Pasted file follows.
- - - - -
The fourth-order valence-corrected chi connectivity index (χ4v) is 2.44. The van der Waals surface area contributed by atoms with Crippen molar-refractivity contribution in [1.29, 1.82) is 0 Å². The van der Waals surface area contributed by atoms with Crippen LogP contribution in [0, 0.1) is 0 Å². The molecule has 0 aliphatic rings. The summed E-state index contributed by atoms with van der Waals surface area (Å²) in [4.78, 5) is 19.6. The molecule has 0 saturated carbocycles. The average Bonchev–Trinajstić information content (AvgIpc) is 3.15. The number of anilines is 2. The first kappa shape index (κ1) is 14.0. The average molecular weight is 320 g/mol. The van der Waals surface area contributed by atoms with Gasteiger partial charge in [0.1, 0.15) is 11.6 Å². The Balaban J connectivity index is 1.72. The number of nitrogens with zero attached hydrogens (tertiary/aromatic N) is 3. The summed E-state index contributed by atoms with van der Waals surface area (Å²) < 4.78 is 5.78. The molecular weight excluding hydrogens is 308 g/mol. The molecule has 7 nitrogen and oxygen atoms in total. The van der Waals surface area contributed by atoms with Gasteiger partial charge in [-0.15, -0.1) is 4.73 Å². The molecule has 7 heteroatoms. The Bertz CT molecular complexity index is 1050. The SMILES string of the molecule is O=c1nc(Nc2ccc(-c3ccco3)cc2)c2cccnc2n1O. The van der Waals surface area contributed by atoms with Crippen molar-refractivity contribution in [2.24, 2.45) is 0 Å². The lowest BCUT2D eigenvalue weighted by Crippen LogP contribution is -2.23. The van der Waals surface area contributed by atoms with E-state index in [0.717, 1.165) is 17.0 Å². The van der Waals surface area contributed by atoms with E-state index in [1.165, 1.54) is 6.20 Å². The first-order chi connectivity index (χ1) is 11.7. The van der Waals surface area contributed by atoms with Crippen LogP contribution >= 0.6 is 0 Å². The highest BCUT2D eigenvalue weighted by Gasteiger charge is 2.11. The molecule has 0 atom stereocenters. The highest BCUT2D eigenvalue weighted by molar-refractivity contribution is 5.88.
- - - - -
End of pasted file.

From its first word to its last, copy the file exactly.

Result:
The fourth-order valence-corrected chi connectivity index (χ4v) is 2.44. The van der Waals surface area contributed by atoms with Crippen molar-refractivity contribution in [1.29, 1.82) is 0 Å². The van der Waals surface area contributed by atoms with Crippen LogP contribution in [0, 0.1) is 0 Å². The molecule has 0 aliphatic rings. The summed E-state index contributed by atoms with van der Waals surface area (Å²) in [4.78, 5) is 19.6. The molecule has 0 saturated carbocycles. The average Bonchev–Trinajstić information content (AvgIpc) is 3.15. The number of anilines is 2. The first kappa shape index (κ1) is 14.0. The average molecular weight is 320 g/mol. The van der Waals surface area contributed by atoms with Gasteiger partial charge in [0.1, 0.15) is 11.6 Å². The Balaban J connectivity index is 1.72. The number of nitrogens with zero attached hydrogens (tertiary/aromatic N) is 3. The summed E-state index contributed by atoms with van der Waals surface area (Å²) < 4.78 is 5.78. The molecular weight excluding hydrogens is 308 g/mol. The molecule has 7 nitrogen and oxygen atoms in total. The van der Waals surface area contributed by atoms with Gasteiger partial charge in [-0.15, -0.1) is 4.73 Å². The molecule has 7 heteroatoms. The Bertz CT molecular complexity index is 1050. The SMILES string of the molecule is O=c1nc(Nc2ccc(-c3ccco3)cc2)c2cccnc2n1O. The van der Waals surface area contributed by atoms with Crippen molar-refractivity contribution in [2.24, 2.45) is 0 Å². The lowest BCUT2D eigenvalue weighted by Crippen LogP contribution is -2.23. The van der Waals surface area contributed by atoms with E-state index in [0.717, 1.165) is 17.0 Å². The van der Waals surface area contributed by atoms with E-state index in [1.165, 1.54) is 6.20 Å². The first-order chi connectivity index (χ1) is 11.7. The van der Waals surface area contributed by atoms with Crippen LogP contribution >= 0.6 is 0 Å². The highest BCUT2D eigenvalue weighted by Gasteiger charge is 2.11. The molecule has 0 atom stereocenters. The highest BCUT2D eigenvalue weighted by molar-refractivity contribution is 5.88.